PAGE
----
+Flickr announced today that those images won't be deleted under the new terms.

The Flickr Commons photos (those uploaded by the archival, governmental, etc. institutions we are working with) are safe. We are extremely proud of these partnerships. These photos won’t be deleted as a result of any of our announced changes. The only reason they’d disappear is if the organization that uploaded them decided to delete them.

Photos that were Creative Commons licensed before our announcement are also safe. We won’t be deleting anything that was uploaded with a CC license before November 1, 2018. Even if you had more than 1,000 photos or videos with a CC license. However, if you do have more than 1,000 photos or videos uploaded, you’ll be unable to upload additional photos after January 8, 2019, unless you upgrade to a Pro account.

Flickr is also working with non-profit organizations to help them set up free Pro accounts, which aren't affected by the 1000 photo limit.

Get all the details on +SmugMug co-founder +Don MacAskill 's post on the +Flickr blog:
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Flickr limiting free plan to 1000 photos and videos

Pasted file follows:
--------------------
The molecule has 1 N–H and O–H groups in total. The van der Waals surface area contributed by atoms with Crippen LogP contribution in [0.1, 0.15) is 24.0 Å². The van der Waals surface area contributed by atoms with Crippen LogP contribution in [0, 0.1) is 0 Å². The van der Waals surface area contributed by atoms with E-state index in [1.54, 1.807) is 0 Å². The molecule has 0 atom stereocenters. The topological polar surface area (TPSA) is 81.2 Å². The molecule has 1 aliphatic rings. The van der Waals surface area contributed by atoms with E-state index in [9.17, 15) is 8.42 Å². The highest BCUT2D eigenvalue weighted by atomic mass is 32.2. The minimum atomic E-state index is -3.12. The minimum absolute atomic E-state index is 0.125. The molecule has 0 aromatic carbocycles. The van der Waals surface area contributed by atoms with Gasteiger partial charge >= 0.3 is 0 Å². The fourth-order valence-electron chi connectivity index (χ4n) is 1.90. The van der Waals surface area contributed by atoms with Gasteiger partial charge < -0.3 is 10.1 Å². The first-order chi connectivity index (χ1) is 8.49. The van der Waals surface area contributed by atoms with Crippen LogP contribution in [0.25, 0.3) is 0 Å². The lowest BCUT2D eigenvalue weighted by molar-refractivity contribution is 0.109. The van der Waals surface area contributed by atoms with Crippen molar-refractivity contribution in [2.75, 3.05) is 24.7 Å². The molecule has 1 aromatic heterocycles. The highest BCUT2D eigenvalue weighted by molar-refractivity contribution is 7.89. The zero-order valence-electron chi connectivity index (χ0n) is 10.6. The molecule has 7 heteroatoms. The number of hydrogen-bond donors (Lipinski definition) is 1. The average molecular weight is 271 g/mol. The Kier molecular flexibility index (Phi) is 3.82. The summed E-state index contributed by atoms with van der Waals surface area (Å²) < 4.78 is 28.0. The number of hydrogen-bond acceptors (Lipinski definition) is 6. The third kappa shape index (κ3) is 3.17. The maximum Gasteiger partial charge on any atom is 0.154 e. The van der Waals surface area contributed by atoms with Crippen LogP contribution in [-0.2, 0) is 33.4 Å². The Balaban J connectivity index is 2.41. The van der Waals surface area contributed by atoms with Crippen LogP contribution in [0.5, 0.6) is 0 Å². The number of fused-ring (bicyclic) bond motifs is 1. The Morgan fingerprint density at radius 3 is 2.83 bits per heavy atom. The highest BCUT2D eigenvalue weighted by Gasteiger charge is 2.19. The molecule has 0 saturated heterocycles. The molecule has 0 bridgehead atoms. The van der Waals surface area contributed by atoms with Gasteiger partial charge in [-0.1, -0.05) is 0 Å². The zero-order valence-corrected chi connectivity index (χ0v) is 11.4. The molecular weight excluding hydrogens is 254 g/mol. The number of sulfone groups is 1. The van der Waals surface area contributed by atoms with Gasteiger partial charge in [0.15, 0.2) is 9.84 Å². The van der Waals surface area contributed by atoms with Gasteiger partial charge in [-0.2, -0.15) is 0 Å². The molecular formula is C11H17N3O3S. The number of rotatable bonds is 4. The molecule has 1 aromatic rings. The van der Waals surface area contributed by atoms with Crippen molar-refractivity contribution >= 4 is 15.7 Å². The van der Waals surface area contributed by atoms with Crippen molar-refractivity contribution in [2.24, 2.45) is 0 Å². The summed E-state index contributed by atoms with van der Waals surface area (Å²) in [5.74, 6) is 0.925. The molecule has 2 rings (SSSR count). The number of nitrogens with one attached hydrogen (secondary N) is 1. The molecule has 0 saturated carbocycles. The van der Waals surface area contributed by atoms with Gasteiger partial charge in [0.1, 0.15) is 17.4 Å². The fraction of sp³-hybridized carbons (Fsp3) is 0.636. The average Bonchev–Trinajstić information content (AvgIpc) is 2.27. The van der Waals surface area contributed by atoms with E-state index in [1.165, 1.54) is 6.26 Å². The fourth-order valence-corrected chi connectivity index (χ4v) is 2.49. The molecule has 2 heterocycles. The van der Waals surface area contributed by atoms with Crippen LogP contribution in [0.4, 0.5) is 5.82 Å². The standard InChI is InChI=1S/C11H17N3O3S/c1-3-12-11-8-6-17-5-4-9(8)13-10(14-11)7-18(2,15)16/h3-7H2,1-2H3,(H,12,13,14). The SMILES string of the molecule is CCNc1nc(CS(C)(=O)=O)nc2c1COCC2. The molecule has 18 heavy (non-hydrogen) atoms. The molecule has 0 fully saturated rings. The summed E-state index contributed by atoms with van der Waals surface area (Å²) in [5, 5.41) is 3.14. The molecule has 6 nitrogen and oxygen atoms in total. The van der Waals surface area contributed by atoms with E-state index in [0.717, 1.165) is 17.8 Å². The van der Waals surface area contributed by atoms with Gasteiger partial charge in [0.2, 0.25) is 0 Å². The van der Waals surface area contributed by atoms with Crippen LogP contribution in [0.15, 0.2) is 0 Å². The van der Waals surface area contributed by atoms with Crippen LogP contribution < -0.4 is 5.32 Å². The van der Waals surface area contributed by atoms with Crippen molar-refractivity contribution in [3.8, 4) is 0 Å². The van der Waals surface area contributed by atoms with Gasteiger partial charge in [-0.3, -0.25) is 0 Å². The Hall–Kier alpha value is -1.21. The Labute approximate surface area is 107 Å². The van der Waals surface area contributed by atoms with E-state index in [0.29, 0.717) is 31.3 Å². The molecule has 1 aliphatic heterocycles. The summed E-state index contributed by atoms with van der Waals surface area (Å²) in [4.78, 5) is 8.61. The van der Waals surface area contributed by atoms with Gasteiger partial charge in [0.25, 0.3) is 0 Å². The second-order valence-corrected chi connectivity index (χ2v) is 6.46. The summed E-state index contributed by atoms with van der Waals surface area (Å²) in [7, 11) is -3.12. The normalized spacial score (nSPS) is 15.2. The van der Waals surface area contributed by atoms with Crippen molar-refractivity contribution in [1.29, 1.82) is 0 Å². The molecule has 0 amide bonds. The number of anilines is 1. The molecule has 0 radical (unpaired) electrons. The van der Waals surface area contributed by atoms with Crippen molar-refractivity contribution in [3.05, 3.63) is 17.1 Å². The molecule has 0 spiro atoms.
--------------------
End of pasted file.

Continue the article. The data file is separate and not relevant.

Yahoo started offering 1 terabyte of storage free in 2013. Now under new owner SmugMug, Flickr notes that this created a huge trove of data for advertisers, whose needs were prioritized. And it changed the tone of the community for the worse:

First, and most crucially, the free terabyte largely attracted members who were drawn by the free storage, not by engagement with other lovers of photography. This caused a significant tonal shift in our platform, away from the community interaction and exploration of shared interests that makes Flickr the best shared home for photographers in the world. We know those of you who value a vibrant community didn’t like this shift, and with this change we’re re-committing Flickr to focus on fostering this interaction.

Upgrading to an unlimited Pro plan costs as little as $3 per month.

Read: Why we’re changing +Flickr free accounts